• Tax relief for foreign investors under the double taxation treaties between Nigeria and other countries both within and outside the commonwealth.
  • Availability of Investment Tax Credit for foreign investors investing in research and development related businesses. This in some cases could be up to 25% on qualifying capital expenditure.
  • Availability of Rural Investment Allowance to foreign investors who invest in a locality lacking infrastructures such as good roads, communication facilities, electricity and water, etc, and goes ahead to provide such infrastructure.


There are basically two methods a foreigner can invest in Nigeria. Each of the two methods of foreign investments requires specific regulatory frame works that must be complied with. They are as follows:

Foreign Portfolio Investment (FPI)

This is simply an indirect way of participating in the Nigerian economy without direct participation, unless in cases where the foreign investor desires to take over the Nigerian company. What it entails is investing in an existing Nigerian company through the acquisition of shares of the company. The foreign investor will simply approach the existing Nigerian company through local solicitors and stockbrokers who will negotiate, facilitate and conclude the purchase of the company’s shares as agreed on behalf of the foreign investor. This is the shortest and the simplest way of investing in Nigeria by a foreign investor.

Foreign Direct Investment (FDI)

This is the most commonly used method of investment by foreign investors who desire direct participation in the Nigerian economy. It entails the registration of a new company in Nigeria by the foreign investor unless in rare occasions where the foreign company involved enjoys exception from local registration. In most cases such foreign company that requires no local registration is not in Nigeria for long term investment but for a short term purpose.



Many issues come under immigration requirements and the following are key to a foreign investor.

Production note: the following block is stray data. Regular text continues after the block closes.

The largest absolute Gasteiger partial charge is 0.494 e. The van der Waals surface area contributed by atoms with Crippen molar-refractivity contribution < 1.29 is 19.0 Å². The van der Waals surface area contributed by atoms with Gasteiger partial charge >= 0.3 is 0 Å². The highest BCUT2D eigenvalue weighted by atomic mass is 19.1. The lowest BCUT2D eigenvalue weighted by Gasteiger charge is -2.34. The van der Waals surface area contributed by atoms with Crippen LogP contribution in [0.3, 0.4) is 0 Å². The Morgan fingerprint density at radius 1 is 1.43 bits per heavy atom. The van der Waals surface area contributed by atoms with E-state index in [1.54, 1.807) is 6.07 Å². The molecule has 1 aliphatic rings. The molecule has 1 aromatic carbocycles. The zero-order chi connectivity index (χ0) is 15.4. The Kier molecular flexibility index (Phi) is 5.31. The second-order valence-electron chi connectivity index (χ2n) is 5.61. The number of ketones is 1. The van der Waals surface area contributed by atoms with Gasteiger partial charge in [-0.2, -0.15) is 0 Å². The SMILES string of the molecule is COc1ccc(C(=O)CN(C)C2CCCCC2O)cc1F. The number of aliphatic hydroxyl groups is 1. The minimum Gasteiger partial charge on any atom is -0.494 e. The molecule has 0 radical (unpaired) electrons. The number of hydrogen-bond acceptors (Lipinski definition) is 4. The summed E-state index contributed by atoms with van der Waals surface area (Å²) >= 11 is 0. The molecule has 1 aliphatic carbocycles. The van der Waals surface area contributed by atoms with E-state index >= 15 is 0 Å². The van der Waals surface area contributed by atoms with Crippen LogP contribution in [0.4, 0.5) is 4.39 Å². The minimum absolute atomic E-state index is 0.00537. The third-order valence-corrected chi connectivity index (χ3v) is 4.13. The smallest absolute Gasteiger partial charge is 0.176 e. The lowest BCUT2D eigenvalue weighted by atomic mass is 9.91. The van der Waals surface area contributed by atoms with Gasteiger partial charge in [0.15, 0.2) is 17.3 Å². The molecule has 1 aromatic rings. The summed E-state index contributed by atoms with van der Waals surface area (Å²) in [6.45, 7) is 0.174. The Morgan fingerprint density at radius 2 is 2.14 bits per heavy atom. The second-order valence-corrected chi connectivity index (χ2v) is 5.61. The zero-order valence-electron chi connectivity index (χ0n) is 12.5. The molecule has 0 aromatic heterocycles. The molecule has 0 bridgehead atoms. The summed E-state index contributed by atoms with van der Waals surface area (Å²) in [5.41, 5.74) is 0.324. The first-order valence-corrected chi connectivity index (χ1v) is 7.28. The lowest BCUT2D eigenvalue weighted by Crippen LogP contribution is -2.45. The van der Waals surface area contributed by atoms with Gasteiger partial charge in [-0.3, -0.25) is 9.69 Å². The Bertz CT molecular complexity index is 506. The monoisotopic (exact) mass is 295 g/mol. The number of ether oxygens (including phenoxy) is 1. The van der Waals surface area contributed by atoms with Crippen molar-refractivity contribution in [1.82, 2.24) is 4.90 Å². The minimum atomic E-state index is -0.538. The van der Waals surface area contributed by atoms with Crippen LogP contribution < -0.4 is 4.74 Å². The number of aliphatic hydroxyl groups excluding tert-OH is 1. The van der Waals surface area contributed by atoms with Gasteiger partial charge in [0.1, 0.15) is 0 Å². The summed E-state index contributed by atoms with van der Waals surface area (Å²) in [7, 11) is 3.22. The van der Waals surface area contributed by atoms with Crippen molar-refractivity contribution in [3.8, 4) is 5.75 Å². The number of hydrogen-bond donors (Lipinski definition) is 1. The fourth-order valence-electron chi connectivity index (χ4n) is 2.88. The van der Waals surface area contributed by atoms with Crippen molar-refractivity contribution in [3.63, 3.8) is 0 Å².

Visa: A foreign investor requires entry clearance to enter Nigeria. Depending on whether the purpose of business visit is temporary or long term, a foreign investor will need either a cable visa or STR visa respectively. For a foreigner who is just visiting Nigeria for a general visit, what is required will be a simple visiting visa which may save for a single entry or a multiple visa with various duration.

Business Permit: This is mandatory for a company operating in Nigeria with 100% foreign ownership. It is not necessary when a foreign investor is in joint venture with a Nigerian. So, depending on whether the foreign investor intends to run a business by registering a new company or takeover an existing Nigerian company, the consent of the Honourable Minister of Internal Affairs must be obtained. This is called Business Permit and it is relevant when the foreign investor or investors are registering a company without a Nigerian shareholder.

It is however, also mandatory to a foreigner who is in Nigeria to practice a profession. It is irrelevant that a Nigerian professional is also a partner in the firm. Therefore, in the case of practice of profession Business Permit is personal to individuals and not to the company and it is applicable only to a foreign professional.

Work Permit: This is required by a foreigner who is coming to Nigeria for purpose of employment. It could be of temporary or long term nature and must be obtained by an expatriate who is to be employed by a Nigerian company with existing expatriate quote.

Residence Permit: This is mandatory for foreigners who have long term business pursuit to accomplish in Nigeria. Particularly for foreign investors who are not ECOWAS citizens, an STR Visa must be exchanged with a Residence Permit offer 56 days.